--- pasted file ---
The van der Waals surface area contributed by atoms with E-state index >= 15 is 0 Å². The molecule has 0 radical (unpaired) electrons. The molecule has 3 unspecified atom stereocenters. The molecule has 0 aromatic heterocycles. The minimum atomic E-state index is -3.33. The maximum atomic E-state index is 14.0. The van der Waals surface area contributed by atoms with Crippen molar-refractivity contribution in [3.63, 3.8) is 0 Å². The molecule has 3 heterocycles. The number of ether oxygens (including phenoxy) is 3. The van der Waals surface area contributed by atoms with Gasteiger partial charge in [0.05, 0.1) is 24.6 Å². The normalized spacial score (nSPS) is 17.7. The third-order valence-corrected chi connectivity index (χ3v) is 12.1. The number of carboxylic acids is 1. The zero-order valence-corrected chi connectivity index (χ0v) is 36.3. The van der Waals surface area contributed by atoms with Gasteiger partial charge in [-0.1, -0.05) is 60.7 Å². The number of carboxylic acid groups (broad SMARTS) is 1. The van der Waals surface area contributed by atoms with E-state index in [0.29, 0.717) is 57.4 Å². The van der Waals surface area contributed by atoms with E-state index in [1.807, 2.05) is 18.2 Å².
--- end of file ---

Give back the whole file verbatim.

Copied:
The van der Waals surface area contributed by atoms with E-state index >= 15 is 0 Å². The molecule has 0 radical (unpaired) electrons. The molecule has 3 unspecified atom stereocenters. The molecule has 0 aromatic heterocycles. The minimum atomic E-state index is -3.33. The maximum atomic E-state index is 14.0. The van der Waals surface area contributed by atoms with Crippen molar-refractivity contribution in [3.63, 3.8) is 0 Å². The molecule has 3 heterocycles. The number of ether oxygens (including phenoxy) is 3. The van der Waals surface area contributed by atoms with Gasteiger partial charge in [0.05, 0.1) is 24.6 Å². The normalized spacial score (nSPS) is 17.7. The third-order valence-corrected chi connectivity index (χ3v) is 12.1. The number of carboxylic acids is 1. The zero-order valence-corrected chi connectivity index (χ0v) is 36.3. The van der Waals surface area contributed by atoms with Gasteiger partial charge in [-0.1, -0.05) is 60.7 Å². The number of carboxylic acid groups (broad SMARTS) is 1. The van der Waals surface area contributed by atoms with E-state index in [0.29, 0.717) is 57.4 Å². The van der Waals surface area contributed by atoms with E-state index in [1.807, 2.05) is 18.2 Å².